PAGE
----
Exploring the Decision Tree Model (Basic Data Mining Tutorial)

The Microsoft Decision Trees algorithm predicts which columns influence the decision to purchase a bike based upon the remaining columns in the training set.

The Microsoft Decision Tree Viewer provides the following tabs for use in exploring decision tree mining models:

Decision Tree

Dependency Network

The following sections describe how to select the appropriate viewer and explore the other mining models.

On the Decision Tree tab, you can examine all the tree models that make up a mining model.

Because the targeted mailing model in this tutorial project contains only a single predictable attribute, Bike Buyer, there is only one tree to view. If there were more trees, you could use the Tree box to choose another tree.

Reviewing the TM_Decision_Tree model in the Decision Tree viewer reveals that age is the single most important factor in predicting bike buying. Interestingly, once you group the customers by age, the next branch of the tree is different for each age node. By exploring the Decision Tree tab we can conclude that purchasers age 34 to 40 with one or no cars are very likely to purchase a bike, and that single, younger customers who live in the Pacific region and have one or no cars are also very likely to purchase a bike.

To explore the model in the Decision Tree tab

  1. Select the Mining Model Viewer tab in Data Mining Designer.

    By default, the designer opens to the first model that was added to the structure -- in this case, TM_Decision_Tree.

  2. Use the magnifying glass buttons to adjust the size of the tree display.

    By default, the Microsoft Tree Viewer shows only the first three levels of the tree. If the tree contains fewer than three levels, the viewer shows only the existing levels. You can view more levels by using the Show Level slider or the Default Expansion list.

  3. Slide Show Level to the fourth bar.

  4. Change the Background value to 1.

    By changing the Background setting, you can quickly see the number of cases in each node that have the target value of 1 for [Bike Buyer]. Remember that in this particular scenario, each case represents a customer. The value 1 indicates that the customer previously purchased a bike; the value 0 indicates that the customer has not purchased a bike. The darker the shading of the node, the higher the percentage of cases in the node that have the target value.

  5. Place your cursor over the node labeled All. An tooltip will display the following information:

    • Total number of cases

    • Number of non bike buyer cases

    • Number of bike buyer cases

    • Number of cases with missing values for [Bike Buyer]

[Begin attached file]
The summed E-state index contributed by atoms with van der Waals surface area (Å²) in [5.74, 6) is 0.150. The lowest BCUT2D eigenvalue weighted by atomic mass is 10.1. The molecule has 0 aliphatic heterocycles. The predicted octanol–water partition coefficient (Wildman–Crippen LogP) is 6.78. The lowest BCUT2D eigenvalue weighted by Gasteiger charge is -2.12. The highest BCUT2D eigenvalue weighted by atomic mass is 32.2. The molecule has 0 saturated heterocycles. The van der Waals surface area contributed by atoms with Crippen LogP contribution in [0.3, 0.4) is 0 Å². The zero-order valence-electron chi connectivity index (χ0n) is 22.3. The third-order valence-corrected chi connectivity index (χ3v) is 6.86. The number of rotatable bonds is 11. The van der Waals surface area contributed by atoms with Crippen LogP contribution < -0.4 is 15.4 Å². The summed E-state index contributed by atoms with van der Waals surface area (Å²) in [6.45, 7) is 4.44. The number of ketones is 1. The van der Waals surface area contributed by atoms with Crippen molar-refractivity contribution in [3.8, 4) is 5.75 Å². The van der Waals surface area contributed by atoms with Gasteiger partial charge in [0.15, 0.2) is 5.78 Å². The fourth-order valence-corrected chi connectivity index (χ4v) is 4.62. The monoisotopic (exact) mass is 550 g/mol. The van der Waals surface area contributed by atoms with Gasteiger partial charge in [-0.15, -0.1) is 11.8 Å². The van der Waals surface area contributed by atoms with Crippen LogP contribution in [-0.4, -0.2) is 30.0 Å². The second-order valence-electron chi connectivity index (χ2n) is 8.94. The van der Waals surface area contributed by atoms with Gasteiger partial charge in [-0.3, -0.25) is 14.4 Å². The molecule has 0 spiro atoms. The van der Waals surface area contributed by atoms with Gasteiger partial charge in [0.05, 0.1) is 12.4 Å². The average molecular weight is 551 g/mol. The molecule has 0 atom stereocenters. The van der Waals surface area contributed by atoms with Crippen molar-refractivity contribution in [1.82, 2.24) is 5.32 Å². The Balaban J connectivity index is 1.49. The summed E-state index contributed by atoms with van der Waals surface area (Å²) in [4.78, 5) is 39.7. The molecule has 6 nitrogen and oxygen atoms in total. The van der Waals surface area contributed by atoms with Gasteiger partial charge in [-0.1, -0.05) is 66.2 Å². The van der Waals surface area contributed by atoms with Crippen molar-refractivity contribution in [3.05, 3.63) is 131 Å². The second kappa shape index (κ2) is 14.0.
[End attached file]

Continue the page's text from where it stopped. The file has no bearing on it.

Alternately, place your cursor over any node in the tree to see the condition that is required to reach that node from the node that comes before it. You can also view this same information in the Mining Legend.

  6. Click on the node for Age >=34 and < 41. The histogram is displayed as a thin horizontal bar across the node and represents the distribution of customers in this age range who previously did (pink) and did not (blue) purchase a bike. The Viewer shows us that customers between the ages of 34 and 40 with one or no cars are likely to purchase a bike. Taking it one step further, we find that the likelihood to purchase a bike increases if the customer is actually age 38 to 40.

Because you enabled drillthrough when you created the structure and model, you can retrieve detailed information from the model cases and mining structure, including those columns that were not included in the mining model (e.g., emailAddress, FirstName).

For more information, see Using Drillthrough on Mining Models and Mining Structures (Analysis Services - Data Mining).

To drill through to case data

  1. Right-click a node, and select Drill Through then Model Columns Only.

    The details for each training case are displayed in spreadsheet format. These details come from the vTargetMail view that you selected as the case table when building the mining structure.

  2. Right-click a node, and select Drill Through then Model and Structure Columns.

    The same spreadsheet displays with the structure columns appended to the end.

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Dependency Network Tab

The Dependency Network tab displays the relationships between the attributes that contribute to the predictive ability of the mining model. The Dependency Network viewer reinforces our findings that Age and Region are important factors in predicting bike buying.

To explore the model in the Dependency Network tab

  1. Click the Bike Buyer node to identify its dependencies.

    The center node for the dependency network, Bike Buyer, represents the predictable attribute in the mining model. The pink shading indicates that all of the attributes have an effect on bike buying.

  2. Adjust the All Links slider to identify the most influential attribute.

    As you lower the slider, only the attributes that have the greatest effect on the [Bike Buyer] column remain. By adjusting the slider, you can discover that age and region are the greatest factors in predicting whether someone is a bike buyer.

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